Don’t worry about years of experience, grades in college or anything else that’s not activity-based. Bring it back to activities and use plain English.
Describe the kind of person you’re looking for by listing how you want them to approach the role. Put thing in context. Instead of “strong communicator”, write “clearly communicate customer feedback to the product team”. Instead of “flexible”, write “prepared to join calls with developers late at night when necessary”.
You should also use this section to articulate the attitude and behaviors you’d like to see. Candidates already know from the previous section what they’ll be doing on a daily basis. Now explain how.
“The doors of wisdom are never shut.”
– Benjamin Franklin
With a good job description and scenario-based assessment, candidate screening is simply not required.
But in short, screening is not about activities, it’s about a candidate’s background. Ruling people out based on their background is counterproductive. Instead, set candidates up for success with a savvy job description, and then assess the ones that want the job based on that description.
Don’t worry about receiving too many applications from people who aren’t qualified or ignore the job description. That is solved automatically in the assessment stage and you won’t need to lift a finger.
“An ounce of performance is worth pounds of promises.”
– Mae West
Your job description will attract people who want to be part of your journey, and want to do the job you advertised. That’s the theory at least.
Now it’s time to find out how it stacks up.
The assessment stage, which is the most important part of your hiring process, should be entirely based on activities. Go back to the job description and choose the most important on-the-job activities.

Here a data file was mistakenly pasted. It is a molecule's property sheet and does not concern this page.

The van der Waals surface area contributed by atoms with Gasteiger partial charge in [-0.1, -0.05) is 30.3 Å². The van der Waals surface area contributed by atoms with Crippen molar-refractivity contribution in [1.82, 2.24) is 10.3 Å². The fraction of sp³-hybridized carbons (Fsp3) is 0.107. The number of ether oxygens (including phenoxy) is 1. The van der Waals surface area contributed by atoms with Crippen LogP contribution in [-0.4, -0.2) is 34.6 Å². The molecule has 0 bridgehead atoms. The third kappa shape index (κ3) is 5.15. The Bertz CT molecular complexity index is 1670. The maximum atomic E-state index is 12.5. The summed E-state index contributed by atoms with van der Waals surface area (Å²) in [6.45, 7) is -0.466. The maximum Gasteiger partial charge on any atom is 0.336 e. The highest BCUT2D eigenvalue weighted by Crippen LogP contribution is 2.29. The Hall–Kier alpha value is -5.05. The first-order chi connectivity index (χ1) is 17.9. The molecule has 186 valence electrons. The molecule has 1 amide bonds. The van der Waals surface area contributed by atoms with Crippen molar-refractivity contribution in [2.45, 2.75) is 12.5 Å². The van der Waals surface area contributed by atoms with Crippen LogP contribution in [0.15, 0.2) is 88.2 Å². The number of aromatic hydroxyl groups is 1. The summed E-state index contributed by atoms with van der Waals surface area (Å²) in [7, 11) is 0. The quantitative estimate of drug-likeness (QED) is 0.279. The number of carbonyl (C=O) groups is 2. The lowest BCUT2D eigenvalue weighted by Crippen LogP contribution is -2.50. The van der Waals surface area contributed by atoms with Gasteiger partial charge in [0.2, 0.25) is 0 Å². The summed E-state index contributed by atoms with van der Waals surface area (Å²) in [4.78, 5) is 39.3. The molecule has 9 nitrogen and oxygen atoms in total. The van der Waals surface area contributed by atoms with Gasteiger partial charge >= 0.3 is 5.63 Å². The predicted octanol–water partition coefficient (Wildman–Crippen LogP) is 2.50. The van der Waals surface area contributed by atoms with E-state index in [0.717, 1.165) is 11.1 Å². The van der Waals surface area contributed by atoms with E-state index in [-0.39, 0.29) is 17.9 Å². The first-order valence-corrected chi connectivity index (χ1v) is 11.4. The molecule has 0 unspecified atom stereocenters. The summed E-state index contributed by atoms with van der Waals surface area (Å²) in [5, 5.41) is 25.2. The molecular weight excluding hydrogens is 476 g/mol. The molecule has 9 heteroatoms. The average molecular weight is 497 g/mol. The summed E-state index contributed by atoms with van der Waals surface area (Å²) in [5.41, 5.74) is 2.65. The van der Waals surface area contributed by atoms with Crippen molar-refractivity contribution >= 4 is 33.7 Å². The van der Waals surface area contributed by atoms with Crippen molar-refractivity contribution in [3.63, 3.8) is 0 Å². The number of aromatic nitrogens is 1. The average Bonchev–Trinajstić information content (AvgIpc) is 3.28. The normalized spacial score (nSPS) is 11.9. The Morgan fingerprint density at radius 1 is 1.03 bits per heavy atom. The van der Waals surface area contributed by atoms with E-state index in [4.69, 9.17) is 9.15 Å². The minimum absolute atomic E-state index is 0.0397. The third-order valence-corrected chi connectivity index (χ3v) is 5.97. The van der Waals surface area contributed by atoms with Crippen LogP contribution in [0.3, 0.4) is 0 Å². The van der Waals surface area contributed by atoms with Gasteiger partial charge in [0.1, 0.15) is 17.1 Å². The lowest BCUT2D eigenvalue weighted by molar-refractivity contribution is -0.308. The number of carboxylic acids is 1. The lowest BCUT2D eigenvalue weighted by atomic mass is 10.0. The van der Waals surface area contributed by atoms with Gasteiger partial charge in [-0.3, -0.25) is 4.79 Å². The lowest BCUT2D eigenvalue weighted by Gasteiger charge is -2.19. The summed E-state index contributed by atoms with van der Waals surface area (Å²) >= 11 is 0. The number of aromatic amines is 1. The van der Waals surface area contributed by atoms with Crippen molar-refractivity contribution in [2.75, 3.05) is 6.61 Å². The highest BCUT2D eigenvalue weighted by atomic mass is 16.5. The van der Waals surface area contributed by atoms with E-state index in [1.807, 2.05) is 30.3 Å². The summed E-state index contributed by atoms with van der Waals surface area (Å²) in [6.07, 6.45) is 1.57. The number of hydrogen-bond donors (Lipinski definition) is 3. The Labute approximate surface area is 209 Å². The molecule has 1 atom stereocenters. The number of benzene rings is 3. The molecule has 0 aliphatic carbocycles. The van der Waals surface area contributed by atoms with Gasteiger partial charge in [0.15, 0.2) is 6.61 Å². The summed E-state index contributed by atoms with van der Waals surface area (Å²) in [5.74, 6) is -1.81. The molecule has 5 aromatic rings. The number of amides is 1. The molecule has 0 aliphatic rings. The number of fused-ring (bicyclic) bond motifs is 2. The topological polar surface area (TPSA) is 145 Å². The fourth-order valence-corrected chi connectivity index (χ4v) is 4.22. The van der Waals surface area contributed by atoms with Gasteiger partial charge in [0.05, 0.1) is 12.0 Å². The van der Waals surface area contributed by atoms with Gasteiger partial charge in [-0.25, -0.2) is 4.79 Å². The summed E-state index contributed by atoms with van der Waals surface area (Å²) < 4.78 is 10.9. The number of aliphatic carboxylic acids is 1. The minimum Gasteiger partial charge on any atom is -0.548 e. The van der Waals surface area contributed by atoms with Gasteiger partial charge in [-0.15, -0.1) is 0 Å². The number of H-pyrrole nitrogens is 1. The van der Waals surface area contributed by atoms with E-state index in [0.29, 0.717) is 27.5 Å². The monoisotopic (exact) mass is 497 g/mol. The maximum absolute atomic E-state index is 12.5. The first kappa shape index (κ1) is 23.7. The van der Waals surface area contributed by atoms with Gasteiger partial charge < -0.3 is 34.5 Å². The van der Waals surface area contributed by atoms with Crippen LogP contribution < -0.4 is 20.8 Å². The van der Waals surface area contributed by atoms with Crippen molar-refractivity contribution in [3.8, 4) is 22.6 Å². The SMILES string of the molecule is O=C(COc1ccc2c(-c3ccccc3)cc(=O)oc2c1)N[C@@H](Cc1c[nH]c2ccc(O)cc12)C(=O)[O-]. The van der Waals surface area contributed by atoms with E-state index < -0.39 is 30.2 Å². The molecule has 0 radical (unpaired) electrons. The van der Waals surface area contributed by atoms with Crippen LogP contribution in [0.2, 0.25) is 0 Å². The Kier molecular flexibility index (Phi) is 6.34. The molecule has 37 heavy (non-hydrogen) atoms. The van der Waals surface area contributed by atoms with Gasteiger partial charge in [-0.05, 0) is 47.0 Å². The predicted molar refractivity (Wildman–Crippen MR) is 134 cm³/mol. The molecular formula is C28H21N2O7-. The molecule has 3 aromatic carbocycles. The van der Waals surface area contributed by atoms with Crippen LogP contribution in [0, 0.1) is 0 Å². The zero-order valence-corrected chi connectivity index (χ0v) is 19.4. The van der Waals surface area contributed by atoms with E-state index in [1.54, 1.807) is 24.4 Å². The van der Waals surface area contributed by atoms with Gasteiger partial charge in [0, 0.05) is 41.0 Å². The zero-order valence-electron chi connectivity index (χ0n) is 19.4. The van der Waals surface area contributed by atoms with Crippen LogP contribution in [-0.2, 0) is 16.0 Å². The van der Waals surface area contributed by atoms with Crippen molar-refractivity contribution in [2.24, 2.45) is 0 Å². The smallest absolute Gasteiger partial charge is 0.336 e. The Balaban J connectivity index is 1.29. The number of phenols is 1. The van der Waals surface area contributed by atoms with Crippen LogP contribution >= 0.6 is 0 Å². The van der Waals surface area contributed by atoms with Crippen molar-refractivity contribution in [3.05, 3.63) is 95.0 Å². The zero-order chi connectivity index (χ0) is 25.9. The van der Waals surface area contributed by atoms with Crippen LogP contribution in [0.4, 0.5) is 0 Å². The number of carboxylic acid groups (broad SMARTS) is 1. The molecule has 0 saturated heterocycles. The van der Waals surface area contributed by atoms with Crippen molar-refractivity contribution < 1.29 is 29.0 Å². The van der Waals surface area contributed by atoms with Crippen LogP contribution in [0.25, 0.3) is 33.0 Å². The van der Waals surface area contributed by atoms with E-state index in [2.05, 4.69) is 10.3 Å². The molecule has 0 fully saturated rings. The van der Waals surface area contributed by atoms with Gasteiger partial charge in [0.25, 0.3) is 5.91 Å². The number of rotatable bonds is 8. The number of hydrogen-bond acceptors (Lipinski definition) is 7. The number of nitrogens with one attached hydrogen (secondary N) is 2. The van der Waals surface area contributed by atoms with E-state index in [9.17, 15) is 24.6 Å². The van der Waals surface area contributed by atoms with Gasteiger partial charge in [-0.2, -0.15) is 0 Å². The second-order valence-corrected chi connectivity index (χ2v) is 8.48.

Create simulations of those activities so you can see how candidates perform in real-world scenarios.
Use automated interviews to deliver the simulations to candidates online.
Some candidates will not make the effort. Others will find the activities too challenging. Others yet will see that the activities are not aligned with their interests or passions. The most motivated and qualified candidates will prevail.
It’s easy to read a job description and apply for a job. However, when candidates are asked to perform challenging tasks, they need to be motivated and confident in their abilities. You’ll only need to view and score completed interviews and you’ll know who measures up within minutes.
Using automated interviews based on activities, you can audition candidates for the role. They will, in turn, get a chance to do the role, albeit in a small way.
The candidates who perform well in the automated interviews will have proven they can do the activities you want them to do in the role. Seeing first hand how well they perform each of those activities will help you confidently make your hiring decision.
By focusing on activities, you can create a hiring process that reflects your role and how you want it to be performed. It’s a simple and effective method to hire people who can, and want to, perform the activities you consider to be value-adding.